The NHS Executive Strategy Summit was an opportunity for operational leadership teams from across the NHS to come together and explore new ways to reduce pressure on the NHS and improve outcomes. The implementation of new strategies for NHS Trusts includes, in some instances, collaborations with vendors such as KPMG. To highlight the role that companies like KPMG can play, Distilled Post spoke to Jenny Panes. Jenny is a partner at KPMG, specialising in Provider Improvement and Urgent and Emergency Care. She has extensive experience of management in the NHS and is a proud graduate of the NHS Management Training Scheme.

KPMG have worked with 20 NHS Trusts to co-design and roll out continuous quality improvement (CQI) systems. The conversation began with a discussion concerning what it is that Trusts need to do to implement CQI and ultimately deliver the best service to patients. “The NHS is really good at putting quality at the heart of everything it does”, Jenny was first keen to point out. But she acknowledged that the service is facing “even greater operational pressures” than usual: the continuing ramifications of a period of sustained industrial action over the summer, the fallout from COVID and a challenging financial landscape to name but a few. As Jenny asserted, “being able to keep quality at the heart of everything we do against that backdrop of competing priorities is the number one challenge for the NHS”. In working with 20 NHS organisations to set up a CQI system, she observed how each organisation placed patient safety, access, and outcomes at the heart of their strategy and vision. Quality outcomes for patients have to be “baked in” to any vision for CQI implementation.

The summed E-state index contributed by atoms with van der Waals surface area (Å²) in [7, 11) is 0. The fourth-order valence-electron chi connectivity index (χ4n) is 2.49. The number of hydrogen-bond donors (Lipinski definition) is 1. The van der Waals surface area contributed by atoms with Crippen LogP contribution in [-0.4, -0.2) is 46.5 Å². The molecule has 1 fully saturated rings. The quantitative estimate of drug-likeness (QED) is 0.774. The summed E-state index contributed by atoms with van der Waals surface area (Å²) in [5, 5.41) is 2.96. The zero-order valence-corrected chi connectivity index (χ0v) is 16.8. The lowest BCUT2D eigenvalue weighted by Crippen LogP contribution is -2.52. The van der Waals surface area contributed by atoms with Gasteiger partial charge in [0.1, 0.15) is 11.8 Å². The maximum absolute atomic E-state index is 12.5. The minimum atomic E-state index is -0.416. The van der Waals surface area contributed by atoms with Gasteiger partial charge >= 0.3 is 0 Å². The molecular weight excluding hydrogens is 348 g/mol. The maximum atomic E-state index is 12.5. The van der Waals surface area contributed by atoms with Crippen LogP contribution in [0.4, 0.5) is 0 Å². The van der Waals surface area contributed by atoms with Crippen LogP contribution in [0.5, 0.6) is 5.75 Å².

Jenny also identified the value of evidence-based planning and the benefits of using data to understand the challenges facing the NHS, as well as the things that each respective organisation are doing well. “We need to be using data and information management in a really proactive way, to understand our challenges and their true root causes and also to prioritise where resources are directed”. In the quest for improving practice, she also pointed towards the importance of learning and best practice. “Every time I visit any NHS organisation, there’s always something that I’m blown away by”. Despite this, Jenny conceded that “best practice examples aren’t always shared nationally, or even across a given region”. Some of the best work that KPMG has done recently with the NHS, Jenny surmised, involved sharing regional best practice for any given care pathway. In doing so, similar organisations facing similar challenges don’t need to start from scratch in devising a combative strategy; indeed often “80% of the thinking has already been done by someone else, and the energy can go on tailoring the intervention to a given population, workforce or trust”. This sharing of knowledge is something Jenny is keen to see more of.

The NHS Executive Strategy Summit on Tuesday 7th November was another space where sharing best practice, knowledge and experience came to the fore. Jenny was enthusiastic about the value of such an event: “the minute you bring colleagues together from different trusts and different regions, automatically, there is benefit in the shared learning; peer support, new ideas, old ideas that you can often make even better. So I think just by virtue of putting experienced colleagues together, we always become greater than the sum of our parts”. The value of collaboration is embedded in KPMG’s approach to working with NHS clients – improvement / management systems are co-designed with Trusts to maximise ownership and engagement. Jenny reiterated that vendors like KPMG  serve to empower the job that NHS staff do -  “The phrase that our NHS clients often use is that we help them to “remove the rocks from their shoes”, so frontline teams can really make the change that they want and that patients deserve”.